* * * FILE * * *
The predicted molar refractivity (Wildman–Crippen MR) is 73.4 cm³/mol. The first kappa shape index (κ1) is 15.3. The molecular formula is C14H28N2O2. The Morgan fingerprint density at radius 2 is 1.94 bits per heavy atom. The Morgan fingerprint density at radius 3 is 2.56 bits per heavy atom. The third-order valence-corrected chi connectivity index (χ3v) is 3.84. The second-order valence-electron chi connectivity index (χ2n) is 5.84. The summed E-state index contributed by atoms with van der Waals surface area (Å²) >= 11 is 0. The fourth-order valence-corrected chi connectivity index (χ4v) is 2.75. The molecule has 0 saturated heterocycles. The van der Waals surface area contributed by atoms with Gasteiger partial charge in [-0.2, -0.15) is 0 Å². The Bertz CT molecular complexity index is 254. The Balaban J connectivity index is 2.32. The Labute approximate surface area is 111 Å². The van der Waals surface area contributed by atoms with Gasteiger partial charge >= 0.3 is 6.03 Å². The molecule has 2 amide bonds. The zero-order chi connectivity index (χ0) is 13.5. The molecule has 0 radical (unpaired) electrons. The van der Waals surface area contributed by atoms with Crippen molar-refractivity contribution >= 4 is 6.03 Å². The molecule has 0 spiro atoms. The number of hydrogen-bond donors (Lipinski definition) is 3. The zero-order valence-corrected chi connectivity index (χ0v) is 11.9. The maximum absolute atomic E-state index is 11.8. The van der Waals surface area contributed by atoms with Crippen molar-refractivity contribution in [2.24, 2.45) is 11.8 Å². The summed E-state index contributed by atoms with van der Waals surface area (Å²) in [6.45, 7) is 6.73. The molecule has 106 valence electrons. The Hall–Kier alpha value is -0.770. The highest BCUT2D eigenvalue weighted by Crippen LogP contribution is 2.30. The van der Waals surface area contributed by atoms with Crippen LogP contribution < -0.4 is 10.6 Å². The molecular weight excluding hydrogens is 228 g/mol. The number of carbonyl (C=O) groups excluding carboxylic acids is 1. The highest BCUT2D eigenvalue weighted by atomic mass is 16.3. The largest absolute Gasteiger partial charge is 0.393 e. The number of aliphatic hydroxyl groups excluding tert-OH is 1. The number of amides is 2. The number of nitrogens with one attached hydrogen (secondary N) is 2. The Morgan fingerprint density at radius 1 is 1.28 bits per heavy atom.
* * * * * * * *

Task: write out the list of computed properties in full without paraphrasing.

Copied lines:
The predicted molar refractivity (Wildman–Crippen MR) is 73.4 cm³/mol. The first kappa shape index (κ1) is 15.3. The molecular formula is C14H28N2O2. The Morgan fingerprint density at radius 2 is 1.94 bits per heavy atom. The Morgan fingerprint density at radius 3 is 2.56 bits per heavy atom. The third-order valence-corrected chi connectivity index (χ3v) is 3.84. The second-order valence-electron chi connectivity index (χ2n) is 5.84. The summed E-state index contributed by atoms with van der Waals surface area (Å²) >= 11 is 0. The fourth-order valence-corrected chi connectivity index (χ4v) is 2.75. The molecule has 0 saturated heterocycles. The van der Waals surface area contributed by atoms with Gasteiger partial charge in [-0.2, -0.15) is 0 Å². The Bertz CT molecular complexity index is 254. The Balaban J connectivity index is 2.32. The Labute approximate surface area is 111 Å². The van der Waals surface area contributed by atoms with Gasteiger partial charge >= 0.3 is 6.03 Å². The molecule has 2 amide bonds. The zero-order chi connectivity index (χ0) is 13.5. The molecule has 0 radical (unpaired) electrons. The van der Waals surface area contributed by atoms with Crippen molar-refractivity contribution >= 4 is 6.03 Å². The molecule has 0 spiro atoms. The number of hydrogen-bond donors (Lipinski definition) is 3. The zero-order valence-corrected chi connectivity index (χ0v) is 11.9. The maximum absolute atomic E-state index is 11.8. The van der Waals surface area contributed by atoms with Crippen molar-refractivity contribution in [2.24, 2.45) is 11.8 Å². The summed E-state index contributed by atoms with van der Waals surface area (Å²) in [6.45, 7) is 6.73. The molecule has 106 valence electrons. The Hall–Kier alpha value is -0.770. The highest BCUT2D eigenvalue weighted by Crippen LogP contribution is 2.30. The van der Waals surface area contributed by atoms with Crippen LogP contribution < -0.4 is 10.6 Å². The molecular weight excluding hydrogens is 228 g/mol. The number of carbonyl (C=O) groups excluding carboxylic acids is 1. The highest BCUT2D eigenvalue weighted by atomic mass is 16.3. The largest absolute Gasteiger partial charge is 0.393 e. The number of aliphatic hydroxyl groups excluding tert-OH is 1. The number of amides is 2. The number of nitrogens with one attached hydrogen (secondary N) is 2. The Morgan fingerprint density at radius 1 is 1.28 bits per heavy atom.